Optical Loss Test Set; a source and optical power meter combined used to measure optical loss. [Fib111]

Optical Multiplex Section; a section of a DWDM system that incorporates an optical add/drop multiplexer (OADM). [Fib111]
On-demand Service
A type of telecommunication service in which the communication path is established almost immediately in response to a user request brought about by means of a user-network signaling.

One-way Hash
A hash function that has an insignificant number of collisions upon output.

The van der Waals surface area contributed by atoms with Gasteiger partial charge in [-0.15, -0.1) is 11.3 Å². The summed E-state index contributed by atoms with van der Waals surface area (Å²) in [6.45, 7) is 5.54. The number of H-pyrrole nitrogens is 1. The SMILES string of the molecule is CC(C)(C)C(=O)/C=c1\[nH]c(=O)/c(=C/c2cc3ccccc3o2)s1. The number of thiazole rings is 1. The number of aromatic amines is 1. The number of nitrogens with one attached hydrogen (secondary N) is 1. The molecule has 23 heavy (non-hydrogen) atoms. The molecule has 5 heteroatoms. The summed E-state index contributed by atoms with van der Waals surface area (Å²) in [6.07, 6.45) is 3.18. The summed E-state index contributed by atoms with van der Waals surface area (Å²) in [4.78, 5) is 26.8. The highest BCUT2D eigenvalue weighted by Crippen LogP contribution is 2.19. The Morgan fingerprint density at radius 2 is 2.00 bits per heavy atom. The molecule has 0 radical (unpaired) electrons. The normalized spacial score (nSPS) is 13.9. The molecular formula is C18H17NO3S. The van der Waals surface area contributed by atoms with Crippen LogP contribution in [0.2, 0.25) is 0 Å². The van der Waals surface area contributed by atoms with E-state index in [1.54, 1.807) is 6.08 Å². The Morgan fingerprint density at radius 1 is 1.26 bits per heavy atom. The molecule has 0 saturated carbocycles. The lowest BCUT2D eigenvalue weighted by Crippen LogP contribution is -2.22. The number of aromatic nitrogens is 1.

One-Way System
The ability to receive TV programming through the broadband network. Customers wanting to order movies and other services must use traditional methods to do so rather than using the two-directional interactive capabilities offered through the Two-Way System. As the physical plant is upgraded, one-way systems will be replaced by two-way systems.


Optical Network Interface; a device used in an optical distribution network to connect two parts of that network. [Fib111]
On-Net Call
A communication placed by one customer to another customer entirely on the PacketCable Network.